Gritty forward Brandon Prust was to the Habs last season as the aorta is to the heart of the human body. Through his on-ice leadership and willingness to stand up for his teammates on a nightly basis, Prust energized the team with tenacious play. He served on each of the team’s lines throughout this season, but his most successful role was when he flanked rookies Brendan Gallagher and/or Alex Galchenyuk. Jokingly dubbed the rookies’ babysitter, Prust assumed the responsibility with grace. While his value is determined by the intangibles he brings to his team, his value to fantasy owners may be low unless there’s weight given to PIMs and hits in the fantasy league’s scoring settings.
Season Stats: GP 38, G 5, A 9, PTS 14, +/- +11, PIM 110, PPG 0, SHG 0, GWG 1, SOG 39, ATOI 13:38
After departing from the salary-capped New York Rangers as a UFA, Prust signed on with Montreal for a 4-year deal worth $2.5M a season. He came as advertised, dropping gloves in combat 10 times during the lockout shortened campaign. Apart from offering honorable protection, Prust supported his teammates through his sound defensive play on route to a +11 plus/minus rating in only 38 games.
While he averaged under 14 minutes of ice time per game, many of the minutes came in crucial defensive instances both on the penalty kill and at the end of games. Prust had Head Coach Michel Therrein’s trust and frequently found himself promoted to the team’s top lines in the dying minutes of games for added security while defending leads.
5 Year Averages
(Because of the lockout-shortened season, we are pro-rating all of 2012-13’s numbers over a typical 82-game year.)
As he does for a living in the NHL, Prust is a serviceable role player in fantasy leagues where points are scored beyond the traditional goals and assist column. Brandon Prust makes a solid pick up where PIMs, plus/minus, hits, and short-handed goals are counted. With the Habs improved depth at the forward position next season, expect Prust to play even more short-handed minutes than he did last season. This could very well lead to valuable short-handed fantasy points. While he’s a decent point producer among bottom six role players, it’s unlikely he’ll break the 30 point plateau.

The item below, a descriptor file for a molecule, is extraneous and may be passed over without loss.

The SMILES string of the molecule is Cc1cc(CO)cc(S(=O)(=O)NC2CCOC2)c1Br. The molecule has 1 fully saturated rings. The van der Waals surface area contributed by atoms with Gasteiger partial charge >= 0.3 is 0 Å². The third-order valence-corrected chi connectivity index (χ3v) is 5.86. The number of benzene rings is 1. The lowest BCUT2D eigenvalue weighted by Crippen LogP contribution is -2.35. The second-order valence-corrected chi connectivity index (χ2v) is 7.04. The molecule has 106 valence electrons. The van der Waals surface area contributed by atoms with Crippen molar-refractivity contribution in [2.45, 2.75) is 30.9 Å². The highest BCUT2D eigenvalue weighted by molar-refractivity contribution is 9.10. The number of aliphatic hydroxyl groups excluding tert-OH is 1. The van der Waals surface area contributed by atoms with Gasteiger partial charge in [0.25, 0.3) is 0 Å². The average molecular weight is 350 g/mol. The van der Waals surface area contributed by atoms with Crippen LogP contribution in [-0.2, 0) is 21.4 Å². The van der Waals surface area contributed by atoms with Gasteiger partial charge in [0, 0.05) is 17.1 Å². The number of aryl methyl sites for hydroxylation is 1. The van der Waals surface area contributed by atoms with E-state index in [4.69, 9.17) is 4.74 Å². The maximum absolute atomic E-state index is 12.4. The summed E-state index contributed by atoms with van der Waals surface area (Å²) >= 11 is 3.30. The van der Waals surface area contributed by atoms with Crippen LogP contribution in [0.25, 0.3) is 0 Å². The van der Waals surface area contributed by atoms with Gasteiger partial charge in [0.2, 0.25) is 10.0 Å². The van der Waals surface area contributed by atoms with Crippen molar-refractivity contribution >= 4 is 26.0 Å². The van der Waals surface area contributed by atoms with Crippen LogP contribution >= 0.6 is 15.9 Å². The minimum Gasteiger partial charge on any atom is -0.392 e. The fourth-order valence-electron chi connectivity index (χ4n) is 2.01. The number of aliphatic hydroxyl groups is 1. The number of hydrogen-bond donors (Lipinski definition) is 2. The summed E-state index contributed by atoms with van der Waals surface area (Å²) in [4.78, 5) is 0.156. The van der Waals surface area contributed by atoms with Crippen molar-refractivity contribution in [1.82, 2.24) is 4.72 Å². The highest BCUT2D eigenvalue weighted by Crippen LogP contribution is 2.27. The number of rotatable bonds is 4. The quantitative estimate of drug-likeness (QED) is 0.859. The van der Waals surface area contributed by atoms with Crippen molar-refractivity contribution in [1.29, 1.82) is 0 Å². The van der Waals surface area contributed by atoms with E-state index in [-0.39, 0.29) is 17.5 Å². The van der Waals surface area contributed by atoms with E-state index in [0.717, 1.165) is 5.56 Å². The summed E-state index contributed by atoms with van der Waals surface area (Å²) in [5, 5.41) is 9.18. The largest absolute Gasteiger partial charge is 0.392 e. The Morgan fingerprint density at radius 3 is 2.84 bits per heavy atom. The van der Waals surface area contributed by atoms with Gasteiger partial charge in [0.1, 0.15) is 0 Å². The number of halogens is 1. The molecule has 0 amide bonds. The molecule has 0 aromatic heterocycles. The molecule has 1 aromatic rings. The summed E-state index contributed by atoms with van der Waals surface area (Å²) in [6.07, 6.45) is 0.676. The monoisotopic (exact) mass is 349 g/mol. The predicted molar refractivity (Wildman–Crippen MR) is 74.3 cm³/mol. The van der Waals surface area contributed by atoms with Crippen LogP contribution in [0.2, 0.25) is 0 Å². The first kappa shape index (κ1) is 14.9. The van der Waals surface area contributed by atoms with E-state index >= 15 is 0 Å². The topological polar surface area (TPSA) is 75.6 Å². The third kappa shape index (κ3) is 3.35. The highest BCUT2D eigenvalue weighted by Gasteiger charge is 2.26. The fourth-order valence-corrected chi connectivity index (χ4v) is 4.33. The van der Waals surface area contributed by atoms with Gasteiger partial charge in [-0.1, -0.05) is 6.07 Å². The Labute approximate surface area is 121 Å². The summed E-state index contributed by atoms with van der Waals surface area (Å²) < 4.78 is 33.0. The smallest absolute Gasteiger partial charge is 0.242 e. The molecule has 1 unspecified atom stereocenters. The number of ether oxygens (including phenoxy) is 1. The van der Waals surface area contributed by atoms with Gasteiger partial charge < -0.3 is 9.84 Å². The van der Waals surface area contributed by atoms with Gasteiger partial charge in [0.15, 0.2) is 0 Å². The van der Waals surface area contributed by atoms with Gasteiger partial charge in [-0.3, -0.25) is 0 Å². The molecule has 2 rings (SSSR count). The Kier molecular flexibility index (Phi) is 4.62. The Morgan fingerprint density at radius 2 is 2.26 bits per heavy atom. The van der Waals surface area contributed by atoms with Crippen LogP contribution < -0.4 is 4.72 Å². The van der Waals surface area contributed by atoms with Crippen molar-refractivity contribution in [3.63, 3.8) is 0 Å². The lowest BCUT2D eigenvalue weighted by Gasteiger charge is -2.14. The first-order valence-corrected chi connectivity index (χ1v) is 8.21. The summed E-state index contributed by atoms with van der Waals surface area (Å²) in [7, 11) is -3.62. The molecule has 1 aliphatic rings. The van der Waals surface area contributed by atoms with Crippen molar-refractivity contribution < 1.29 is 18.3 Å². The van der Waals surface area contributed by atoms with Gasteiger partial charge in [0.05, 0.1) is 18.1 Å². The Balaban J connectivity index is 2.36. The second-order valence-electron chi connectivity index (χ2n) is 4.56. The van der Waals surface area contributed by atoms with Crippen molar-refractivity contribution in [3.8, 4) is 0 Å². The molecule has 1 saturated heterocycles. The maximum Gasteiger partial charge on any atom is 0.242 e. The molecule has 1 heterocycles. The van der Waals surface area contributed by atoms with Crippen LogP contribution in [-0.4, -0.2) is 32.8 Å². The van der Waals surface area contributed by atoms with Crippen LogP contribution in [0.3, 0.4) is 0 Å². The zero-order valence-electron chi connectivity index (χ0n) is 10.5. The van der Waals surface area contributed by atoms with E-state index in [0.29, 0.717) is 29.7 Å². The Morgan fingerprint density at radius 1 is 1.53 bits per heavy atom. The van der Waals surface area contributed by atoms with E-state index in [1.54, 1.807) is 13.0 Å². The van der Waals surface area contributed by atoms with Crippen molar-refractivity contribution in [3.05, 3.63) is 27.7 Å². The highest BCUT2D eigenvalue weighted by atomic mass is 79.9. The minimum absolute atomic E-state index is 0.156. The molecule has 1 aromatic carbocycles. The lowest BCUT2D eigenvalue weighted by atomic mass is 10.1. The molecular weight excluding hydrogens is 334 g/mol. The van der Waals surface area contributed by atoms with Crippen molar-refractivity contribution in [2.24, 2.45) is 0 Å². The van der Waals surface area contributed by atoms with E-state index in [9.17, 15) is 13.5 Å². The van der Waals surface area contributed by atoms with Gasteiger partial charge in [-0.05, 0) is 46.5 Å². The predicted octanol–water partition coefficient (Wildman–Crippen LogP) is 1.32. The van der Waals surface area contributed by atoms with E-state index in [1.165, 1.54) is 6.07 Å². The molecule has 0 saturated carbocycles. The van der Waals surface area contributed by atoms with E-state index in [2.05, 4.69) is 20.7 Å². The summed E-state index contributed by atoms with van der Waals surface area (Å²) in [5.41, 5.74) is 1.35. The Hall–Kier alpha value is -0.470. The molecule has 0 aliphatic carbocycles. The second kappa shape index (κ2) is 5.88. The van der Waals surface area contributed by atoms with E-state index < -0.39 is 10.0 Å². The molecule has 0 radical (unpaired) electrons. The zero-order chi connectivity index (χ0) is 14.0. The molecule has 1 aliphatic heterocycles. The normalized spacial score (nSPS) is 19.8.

Ideally, George Parros’ arrival through a trade with the Florida Panthers will prevent Brandon Prust from coming to fisticuffs with league heavyweights too often. Unfortunately, there’s no certainty that Parros will dress a majority of the Habs games this season. It’s also unlikely that Prust will change the game that has garnered him success at the NHL level. I anticipate that Prust will continue to drop the gloves on a regular basis as long as management gives him the okay to do so.
Considering the shoulder injuries suffered at the end of last season due to his robust play, I foresee some hesitation in green-lighting Prust to wreak havoc on opposing players. At the end of the day, he’s a much more valuable player on the ice than in the penalty box or on the injured reserve. Still, the team will be confident knowing that Prust will be backed up by Parros, Travis Moen, and Douglas Murray if games get physical.
With the off-season acquisition of Daniel Briere and the continuing development of young guns Galchenyuk, Gallagher, and Lars Eller, the team has depth that may push Prust down as far as the fourth line. In order to pick up points on a regular basis, he will have to make the most of his opportunities. He will surely be promoted to the team’s top lines both during in-game line juggling and as injuries arise throughout the season.
If you have Prust on your fantasy team roster, I’d suggest keeping him on the bench as you track the team’s game-by-game lineups to determine when he may be the best bet to dress. His offensive production will likely get a boost when he is paired with either of Habs sophomores Galchenyuk or Gallagher with whom he showed chemistry last season.